Copper was thought to have been identified in the Middle East around 9000 B.C. Excavations of historic sites in Egypt have found copper ornaments, tools, and tubing for transporting water. Copper has long been recognized for its malleable properties which allow it to be formed or hammered into shapes of every imaginable design. Since colonial America, this material has been created in sheet metal form enabling craftsmen to create cookware, cauldrons, planters, pots, roofing materials, and tools by hand. Because copper is extremely immune to corrosion (i.e. “rusting”) it could withstand numerous years of contact with water and is still a well known choice for plumbing pipes and fixtures.
While america is self-sufficient in copper production, the top expense of refining in recent years has grown the value of this material substantially. For this reason, ornamental products previously made from solid copper have already been replaced by products manufactured from less expensive steel with a thin copper coat (copper plated). Because copper is extremely immune to corrosion, copper planters and pots made of solid copper will patina (change color) once subjected to the elements and they are extremely immune to damange from rust. However, planters and pots made from steel using a copper coating are highly vunerable to severe discoloration and damage from rust once in contact with the elements.
Solid copper planters may be polished to your high lustre for a rich and striking appearance. Over time, the top polish will tarnish (patina) as well as the planter will demand polishing if you wish to keep a bright appearance. Solid copper planters used indoors can be lacquered to face up to tarnishing and also to promote simplicity of maintenance. Lacquered copper planters, when used outdoors, will have a high lustre for a shorter period of time and can gradually patina in the event the lacquer degrades.
Solid copper can be polished, brushed, or hammered to generate the look of a new or antique finish. Hammering increases the tensile strength from the metal surface and is perfect for creating a planter or pot that is certainly more resistant against denting compared to a metal vessel using a smooth surface. Hammering also adds reflective dimples for the metal surface for extra beauty in all sorts of light.
An excellent copper planter has several benefits in terms of durability and beauty, which benefits should be thought about when the Copper Planter will likely be used for a long-term application verses a short term use where copper plated steel might suffice.
The material your planters are constructed from can have a significant impact on look, color, weight and cost. We shall cover a few of those materials in this post.
Plastic Planters are lightweight, come in a number of colors and they are not too expensive. You may buy these at the most garden or hardware stores. The matter I find by using these is that they need to get replaced often and they are generally usually not that attractive. However, if you’re trying to keep the price as low as possible then here is the selection for you.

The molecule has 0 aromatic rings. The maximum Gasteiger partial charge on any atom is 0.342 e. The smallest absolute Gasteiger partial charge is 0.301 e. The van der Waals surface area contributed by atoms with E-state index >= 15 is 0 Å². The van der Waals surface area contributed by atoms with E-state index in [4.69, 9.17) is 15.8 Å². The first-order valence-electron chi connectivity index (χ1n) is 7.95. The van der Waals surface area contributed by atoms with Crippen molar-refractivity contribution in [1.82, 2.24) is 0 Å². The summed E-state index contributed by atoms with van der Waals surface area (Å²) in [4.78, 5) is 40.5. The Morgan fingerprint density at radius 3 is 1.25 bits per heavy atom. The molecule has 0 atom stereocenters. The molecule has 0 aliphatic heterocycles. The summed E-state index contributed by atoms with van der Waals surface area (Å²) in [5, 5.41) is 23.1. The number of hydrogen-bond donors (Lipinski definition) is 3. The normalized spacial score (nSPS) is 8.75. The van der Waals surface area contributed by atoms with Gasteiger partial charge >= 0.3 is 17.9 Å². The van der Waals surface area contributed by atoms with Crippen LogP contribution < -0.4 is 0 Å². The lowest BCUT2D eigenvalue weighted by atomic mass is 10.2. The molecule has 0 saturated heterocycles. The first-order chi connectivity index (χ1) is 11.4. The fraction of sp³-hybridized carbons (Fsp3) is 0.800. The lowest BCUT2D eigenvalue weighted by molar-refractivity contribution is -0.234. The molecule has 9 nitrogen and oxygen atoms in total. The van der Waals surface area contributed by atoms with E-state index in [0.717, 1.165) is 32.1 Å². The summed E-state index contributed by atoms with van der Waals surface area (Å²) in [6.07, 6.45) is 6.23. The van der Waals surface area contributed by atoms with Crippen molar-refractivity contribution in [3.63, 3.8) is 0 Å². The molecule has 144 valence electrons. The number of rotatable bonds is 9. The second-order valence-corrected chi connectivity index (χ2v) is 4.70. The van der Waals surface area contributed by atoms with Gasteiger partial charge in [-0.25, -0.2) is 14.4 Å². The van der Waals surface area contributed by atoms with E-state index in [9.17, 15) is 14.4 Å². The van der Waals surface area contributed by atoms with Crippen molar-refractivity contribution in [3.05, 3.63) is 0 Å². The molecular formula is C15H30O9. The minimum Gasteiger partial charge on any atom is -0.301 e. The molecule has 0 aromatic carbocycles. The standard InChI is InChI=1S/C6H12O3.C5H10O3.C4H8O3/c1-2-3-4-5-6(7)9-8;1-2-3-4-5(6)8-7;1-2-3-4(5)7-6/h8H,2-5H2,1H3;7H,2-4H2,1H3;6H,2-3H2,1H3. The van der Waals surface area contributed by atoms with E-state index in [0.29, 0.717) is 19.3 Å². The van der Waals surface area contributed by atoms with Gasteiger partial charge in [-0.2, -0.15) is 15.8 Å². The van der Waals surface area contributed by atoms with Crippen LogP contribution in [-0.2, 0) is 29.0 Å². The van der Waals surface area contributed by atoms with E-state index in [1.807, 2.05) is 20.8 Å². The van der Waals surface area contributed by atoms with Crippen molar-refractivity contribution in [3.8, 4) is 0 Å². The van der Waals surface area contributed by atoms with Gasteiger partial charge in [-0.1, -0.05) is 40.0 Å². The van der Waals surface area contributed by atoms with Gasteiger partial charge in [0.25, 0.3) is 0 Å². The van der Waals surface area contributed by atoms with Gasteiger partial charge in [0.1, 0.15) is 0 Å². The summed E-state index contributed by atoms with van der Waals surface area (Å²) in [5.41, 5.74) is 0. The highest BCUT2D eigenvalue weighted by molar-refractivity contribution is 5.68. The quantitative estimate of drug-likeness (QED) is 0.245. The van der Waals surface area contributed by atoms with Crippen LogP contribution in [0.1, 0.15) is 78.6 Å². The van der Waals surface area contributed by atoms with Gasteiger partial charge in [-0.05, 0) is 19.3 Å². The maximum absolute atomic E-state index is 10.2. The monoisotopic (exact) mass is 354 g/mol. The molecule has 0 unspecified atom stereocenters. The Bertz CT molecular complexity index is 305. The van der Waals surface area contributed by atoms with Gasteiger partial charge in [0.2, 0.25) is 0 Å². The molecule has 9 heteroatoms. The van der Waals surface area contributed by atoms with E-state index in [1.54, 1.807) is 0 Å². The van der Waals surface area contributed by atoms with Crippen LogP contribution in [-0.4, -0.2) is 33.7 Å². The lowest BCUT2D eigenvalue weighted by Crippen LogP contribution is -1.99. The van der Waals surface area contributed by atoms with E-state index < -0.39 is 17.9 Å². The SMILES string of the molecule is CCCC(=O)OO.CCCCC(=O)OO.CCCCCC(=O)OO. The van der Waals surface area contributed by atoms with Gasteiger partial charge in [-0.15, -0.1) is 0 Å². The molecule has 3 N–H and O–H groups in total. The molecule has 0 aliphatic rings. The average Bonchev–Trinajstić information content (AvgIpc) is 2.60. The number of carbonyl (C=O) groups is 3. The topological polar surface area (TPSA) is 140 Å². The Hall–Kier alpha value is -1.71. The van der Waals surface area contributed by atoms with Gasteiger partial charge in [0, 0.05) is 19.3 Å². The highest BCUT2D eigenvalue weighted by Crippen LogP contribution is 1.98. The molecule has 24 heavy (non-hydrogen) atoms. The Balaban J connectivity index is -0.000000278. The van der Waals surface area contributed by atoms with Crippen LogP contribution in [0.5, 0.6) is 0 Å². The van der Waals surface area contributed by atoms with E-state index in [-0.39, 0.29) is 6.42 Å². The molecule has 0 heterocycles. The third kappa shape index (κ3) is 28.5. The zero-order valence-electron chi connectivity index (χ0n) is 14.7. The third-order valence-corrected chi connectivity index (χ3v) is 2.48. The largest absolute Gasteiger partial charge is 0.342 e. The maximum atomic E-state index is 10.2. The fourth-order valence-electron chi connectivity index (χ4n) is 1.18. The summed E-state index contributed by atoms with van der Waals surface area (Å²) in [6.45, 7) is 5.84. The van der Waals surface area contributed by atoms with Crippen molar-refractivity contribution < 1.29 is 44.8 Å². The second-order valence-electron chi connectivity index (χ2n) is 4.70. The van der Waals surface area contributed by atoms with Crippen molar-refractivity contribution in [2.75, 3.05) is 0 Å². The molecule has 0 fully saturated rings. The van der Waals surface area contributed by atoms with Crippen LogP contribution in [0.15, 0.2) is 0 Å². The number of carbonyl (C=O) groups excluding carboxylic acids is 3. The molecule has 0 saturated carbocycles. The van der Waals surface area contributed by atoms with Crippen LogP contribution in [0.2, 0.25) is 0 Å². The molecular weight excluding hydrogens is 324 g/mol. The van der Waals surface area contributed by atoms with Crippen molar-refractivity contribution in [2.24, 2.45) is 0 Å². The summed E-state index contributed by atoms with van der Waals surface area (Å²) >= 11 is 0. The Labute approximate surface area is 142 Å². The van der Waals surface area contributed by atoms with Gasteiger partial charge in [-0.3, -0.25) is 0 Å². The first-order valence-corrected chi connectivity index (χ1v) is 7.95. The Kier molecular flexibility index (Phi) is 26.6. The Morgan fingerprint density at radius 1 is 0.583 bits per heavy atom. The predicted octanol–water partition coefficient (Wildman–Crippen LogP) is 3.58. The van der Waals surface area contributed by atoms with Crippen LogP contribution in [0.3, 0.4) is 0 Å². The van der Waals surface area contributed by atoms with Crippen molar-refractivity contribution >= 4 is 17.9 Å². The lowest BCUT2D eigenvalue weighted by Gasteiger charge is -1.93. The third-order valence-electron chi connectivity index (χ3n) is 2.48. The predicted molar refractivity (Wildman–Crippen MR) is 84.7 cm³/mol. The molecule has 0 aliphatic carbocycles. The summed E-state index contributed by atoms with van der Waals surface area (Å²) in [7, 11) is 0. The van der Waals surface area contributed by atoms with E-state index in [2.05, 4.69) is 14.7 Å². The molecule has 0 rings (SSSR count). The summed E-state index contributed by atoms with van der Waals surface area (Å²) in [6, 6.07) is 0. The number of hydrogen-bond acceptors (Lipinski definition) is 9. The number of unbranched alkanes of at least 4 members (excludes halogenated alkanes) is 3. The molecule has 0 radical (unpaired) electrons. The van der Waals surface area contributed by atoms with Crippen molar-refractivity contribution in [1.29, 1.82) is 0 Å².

Wood Planters will also be usually lightweight and they can be very pleasing to the eye. There exists not as many color choices available unless you’re likely to paint or stain them. Cedar planters typically prosper in the weather and therefore are still on the comparatively cheap side. They are doing often start falling apart after a while since the nails or staples commence to give way. This is definitely a step up from plastic route though.
Having a wide range of color choices is a thing you for sure get when using a ceramic planter. They are usually little heavier compared to plastic and wood. I have found that cost can vary quite a bit in this particular line so that you can probably find something inside the price range you’re trying to find. The only knock on the ceramic planters is they can be fragile hveokk break fairly easily. Then it’s back to that you purchased all of them with hopes they still have the identical style to be able to match the rest of your set.
Fiberglass or GFRC planters are more durable. GFRC is short for glass fiber reinforced concrete. This a method to try to resemble natural concrete or stone planters but still maintain the weight down. These are still heavier than the others we mentioned earlier but lighter than natural concrete. These run higher cost wise and can last longer so you’re not replacing them as frequently. Colors can usually be integrated in to the mix to offer a variety of color options.
Natural concrete planters or stone planters are on the heavier side so you shouldn’t have thieves running with them in the middle of the night time. Also, they are on the higher end, price wise. The downside you get with this though will be the durability. I actually have one that’s over 18 yrs old located on my grandparent’s porch. Whenever you figure the price out annually of usage, the fee is comparable to another material options. Color may also be included in concrete mixes too plus some manufacturers offer custom colors.
The end result is that you simply go low on cost then you should replace more frequently. Picking a higher-end planter not only can provide you with durability but produce a statement for the in the home garden project also. Your neighbors needs to be knocking on your own door, asking ” Where have you get those beautiful planters?”.